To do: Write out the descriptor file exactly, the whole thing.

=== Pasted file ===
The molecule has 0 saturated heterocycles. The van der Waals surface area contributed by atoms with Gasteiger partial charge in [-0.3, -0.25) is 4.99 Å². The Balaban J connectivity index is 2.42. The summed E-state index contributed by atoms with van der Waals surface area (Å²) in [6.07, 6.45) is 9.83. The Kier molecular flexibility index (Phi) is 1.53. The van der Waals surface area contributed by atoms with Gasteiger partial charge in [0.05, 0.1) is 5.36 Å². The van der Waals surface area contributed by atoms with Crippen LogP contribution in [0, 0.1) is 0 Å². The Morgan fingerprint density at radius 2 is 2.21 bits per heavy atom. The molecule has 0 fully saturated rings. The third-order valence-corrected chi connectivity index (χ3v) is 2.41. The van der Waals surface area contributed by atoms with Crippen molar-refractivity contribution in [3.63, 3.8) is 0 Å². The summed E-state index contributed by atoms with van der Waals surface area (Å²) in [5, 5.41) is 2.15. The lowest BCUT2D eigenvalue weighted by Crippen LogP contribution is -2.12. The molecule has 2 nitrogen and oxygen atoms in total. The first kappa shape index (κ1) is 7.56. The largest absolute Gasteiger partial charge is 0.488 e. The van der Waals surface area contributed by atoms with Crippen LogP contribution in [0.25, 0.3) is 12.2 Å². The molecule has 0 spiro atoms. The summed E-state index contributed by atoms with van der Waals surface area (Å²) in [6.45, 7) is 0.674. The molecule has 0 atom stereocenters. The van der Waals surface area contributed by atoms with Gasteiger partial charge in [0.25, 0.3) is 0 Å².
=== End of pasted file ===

The molecule has 0 saturated heterocycles. The van der Waals surface area contributed by atoms with Gasteiger partial charge in [-0.3, -0.25) is 4.99 Å². The Balaban J connectivity index is 2.42. The summed E-state index contributed by atoms with van der Waals surface area (Å²) in [6.07, 6.45) is 9.83. The Kier molecular flexibility index (Phi) is 1.53. The van der Waals surface area contributed by atoms with Gasteiger partial charge in [0.05, 0.1) is 5.36 Å². The van der Waals surface area contributed by atoms with Crippen LogP contribution in [0, 0.1) is 0 Å². The Morgan fingerprint density at radius 2 is 2.21 bits per heavy atom. The molecule has 0 fully saturated rings. The third-order valence-corrected chi connectivity index (χ3v) is 2.41. The van der Waals surface area contributed by atoms with Crippen molar-refractivity contribution in [3.63, 3.8) is 0 Å². The summed E-state index contributed by atoms with van der Waals surface area (Å²) in [5, 5.41) is 2.15. The lowest BCUT2D eigenvalue weighted by Crippen LogP contribution is -2.12. The molecule has 2 nitrogen and oxygen atoms in total. The first kappa shape index (κ1) is 7.56. The largest absolute Gasteiger partial charge is 0.488 e. The van der Waals surface area contributed by atoms with Crippen LogP contribution in [0.25, 0.3) is 12.2 Å². The molecule has 0 spiro atoms. The summed E-state index contributed by atoms with van der Waals surface area (Å²) in [6.45, 7) is 0.674. The molecule has 0 atom stereocenters. The van der Waals surface area contributed by atoms with Gasteiger partial charge in [0.25, 0.3) is 0 Å².